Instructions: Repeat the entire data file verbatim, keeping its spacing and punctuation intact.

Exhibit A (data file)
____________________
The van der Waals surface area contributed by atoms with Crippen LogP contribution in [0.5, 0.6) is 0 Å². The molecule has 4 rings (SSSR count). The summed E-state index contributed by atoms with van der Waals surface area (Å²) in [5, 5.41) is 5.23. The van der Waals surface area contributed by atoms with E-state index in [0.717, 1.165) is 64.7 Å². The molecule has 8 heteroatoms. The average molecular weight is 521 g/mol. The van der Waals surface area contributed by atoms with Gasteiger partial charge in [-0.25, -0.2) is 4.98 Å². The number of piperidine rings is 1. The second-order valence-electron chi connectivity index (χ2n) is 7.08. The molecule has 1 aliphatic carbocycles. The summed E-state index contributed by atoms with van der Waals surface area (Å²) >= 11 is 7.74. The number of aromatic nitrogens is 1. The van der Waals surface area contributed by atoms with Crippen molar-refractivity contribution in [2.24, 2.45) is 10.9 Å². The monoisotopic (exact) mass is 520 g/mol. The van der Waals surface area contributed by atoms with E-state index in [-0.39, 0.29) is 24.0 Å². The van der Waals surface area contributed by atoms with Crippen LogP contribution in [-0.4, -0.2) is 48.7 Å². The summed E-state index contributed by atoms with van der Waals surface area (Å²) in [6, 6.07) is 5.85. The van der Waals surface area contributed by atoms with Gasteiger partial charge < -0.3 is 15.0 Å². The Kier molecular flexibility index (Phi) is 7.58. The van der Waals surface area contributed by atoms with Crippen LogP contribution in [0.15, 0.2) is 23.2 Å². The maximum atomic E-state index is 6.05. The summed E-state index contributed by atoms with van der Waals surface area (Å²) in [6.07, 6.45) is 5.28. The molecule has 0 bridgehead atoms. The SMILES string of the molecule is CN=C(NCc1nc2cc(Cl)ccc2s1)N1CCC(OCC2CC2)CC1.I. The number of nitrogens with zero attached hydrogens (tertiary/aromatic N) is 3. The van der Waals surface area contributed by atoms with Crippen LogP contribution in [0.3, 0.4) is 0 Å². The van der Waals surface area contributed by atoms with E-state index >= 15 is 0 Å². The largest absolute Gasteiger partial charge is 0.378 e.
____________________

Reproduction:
The van der Waals surface area contributed by atoms with Crippen LogP contribution in [0.5, 0.6) is 0 Å². The molecule has 4 rings (SSSR count). The summed E-state index contributed by atoms with van der Waals surface area (Å²) in [5, 5.41) is 5.23. The van der Waals surface area contributed by atoms with E-state index in [0.717, 1.165) is 64.7 Å². The molecule has 8 heteroatoms. The average molecular weight is 521 g/mol. The van der Waals surface area contributed by atoms with Gasteiger partial charge in [-0.25, -0.2) is 4.98 Å². The number of piperidine rings is 1. The second-order valence-electron chi connectivity index (χ2n) is 7.08. The molecule has 1 aliphatic carbocycles. The summed E-state index contributed by atoms with van der Waals surface area (Å²) >= 11 is 7.74. The number of aromatic nitrogens is 1. The van der Waals surface area contributed by atoms with Crippen molar-refractivity contribution in [2.24, 2.45) is 10.9 Å². The monoisotopic (exact) mass is 520 g/mol. The van der Waals surface area contributed by atoms with E-state index in [-0.39, 0.29) is 24.0 Å². The van der Waals surface area contributed by atoms with Crippen LogP contribution in [-0.4, -0.2) is 48.7 Å². The summed E-state index contributed by atoms with van der Waals surface area (Å²) in [6, 6.07) is 5.85. The van der Waals surface area contributed by atoms with Gasteiger partial charge < -0.3 is 15.0 Å². The Kier molecular flexibility index (Phi) is 7.58. The van der Waals surface area contributed by atoms with Crippen LogP contribution in [0.15, 0.2) is 23.2 Å². The maximum atomic E-state index is 6.05. The summed E-state index contributed by atoms with van der Waals surface area (Å²) in [6.07, 6.45) is 5.28. The molecule has 0 bridgehead atoms. The SMILES string of the molecule is CN=C(NCc1nc2cc(Cl)ccc2s1)N1CCC(OCC2CC2)CC1.I. The number of nitrogens with zero attached hydrogens (tertiary/aromatic N) is 3. The van der Waals surface area contributed by atoms with Crippen LogP contribution in [0.3, 0.4) is 0 Å². The van der Waals surface area contributed by atoms with E-state index >= 15 is 0 Å². The largest absolute Gasteiger partial charge is 0.378 e.